Menopausal Mother Nature

News about Climate Change and our Planet

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Market Forces and Coal

Posted on 19 August 2019 by Riduna Following defeat of the Australian Labor Party in the Federal election a leading Member has suggested that the Party should not rely on the use of Market Forces as the basis for curbing emissions.  This would be a…

A Growing Number of Americans Are Alarmed about Global Warming – Scientific American

When it comes to concern about global warming, the good news is that a growing number of Americans are alarmed. The bad news is that most still are not alarmed, though they should be given what we already know, how…

Could biological clocks in plants set the time for crop spraying?

Plants can tell the time, and this affects their responses to certain herbicides used in agriculture according to new research. The study found that plant circadian rhythms regulate the sensitivity of plants to a widely used herbicide according to the time of day. The findings could benefit agriculture by reducing crop loss and improving harvests.

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Digging deeper for climate solutions: deep-root GMOs could feed world and store carbon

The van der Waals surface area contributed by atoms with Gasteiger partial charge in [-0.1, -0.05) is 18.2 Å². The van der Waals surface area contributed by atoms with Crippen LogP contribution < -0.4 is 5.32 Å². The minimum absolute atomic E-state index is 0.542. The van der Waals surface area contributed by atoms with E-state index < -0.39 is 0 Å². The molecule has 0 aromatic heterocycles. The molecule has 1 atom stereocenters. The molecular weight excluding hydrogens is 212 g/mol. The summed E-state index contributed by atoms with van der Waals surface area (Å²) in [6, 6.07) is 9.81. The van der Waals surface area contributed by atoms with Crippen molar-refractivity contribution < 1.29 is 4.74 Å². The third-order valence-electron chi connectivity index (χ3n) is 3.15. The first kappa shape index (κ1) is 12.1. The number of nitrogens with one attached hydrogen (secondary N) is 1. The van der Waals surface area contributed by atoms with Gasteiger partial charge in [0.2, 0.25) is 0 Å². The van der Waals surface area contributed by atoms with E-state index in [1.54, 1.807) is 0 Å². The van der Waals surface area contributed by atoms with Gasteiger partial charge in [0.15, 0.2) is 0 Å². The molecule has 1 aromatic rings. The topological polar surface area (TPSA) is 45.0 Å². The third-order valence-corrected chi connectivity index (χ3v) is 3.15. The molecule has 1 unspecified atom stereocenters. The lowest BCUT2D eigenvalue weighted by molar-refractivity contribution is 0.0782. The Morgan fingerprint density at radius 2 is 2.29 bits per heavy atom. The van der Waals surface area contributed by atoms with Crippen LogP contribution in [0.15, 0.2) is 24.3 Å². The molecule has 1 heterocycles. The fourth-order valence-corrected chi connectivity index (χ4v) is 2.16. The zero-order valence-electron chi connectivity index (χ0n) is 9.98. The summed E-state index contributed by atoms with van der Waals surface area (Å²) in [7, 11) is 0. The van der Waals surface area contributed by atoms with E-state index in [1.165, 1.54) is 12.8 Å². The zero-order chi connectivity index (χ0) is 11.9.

Scientists are experimenting
with new genetic modification technology that will “supercharge” plants to
enhance what they are already recognized for excelling at – sequestering carbon.
As the world scrambles to find innovative mitigation solutions, plants have
been doing what they quietly perfected over millions and millions of years –
taking carbon from the atmosphere and converting it into carbohydrates, energy
and oxygen. A recently published study shows one plant biology institute’s…

The Richest People On Earth Are Financing ‘Climate Protectors’

(H/t Doc) The news is out: According to the latest IPCC report, the state of the Earth is catastrophic, but we still have a chance. All we have to do is listen to the 16-year-old climate figurehead Greta Thunberg of…

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SCIENCE: Earth stopped getting greener 20 years ago

The world is gradually becoming less green, scientists have found. Plant growth is declining all over the planet, and new research links the phenomenon to decreasing moisture in the air — a consequence of climate change.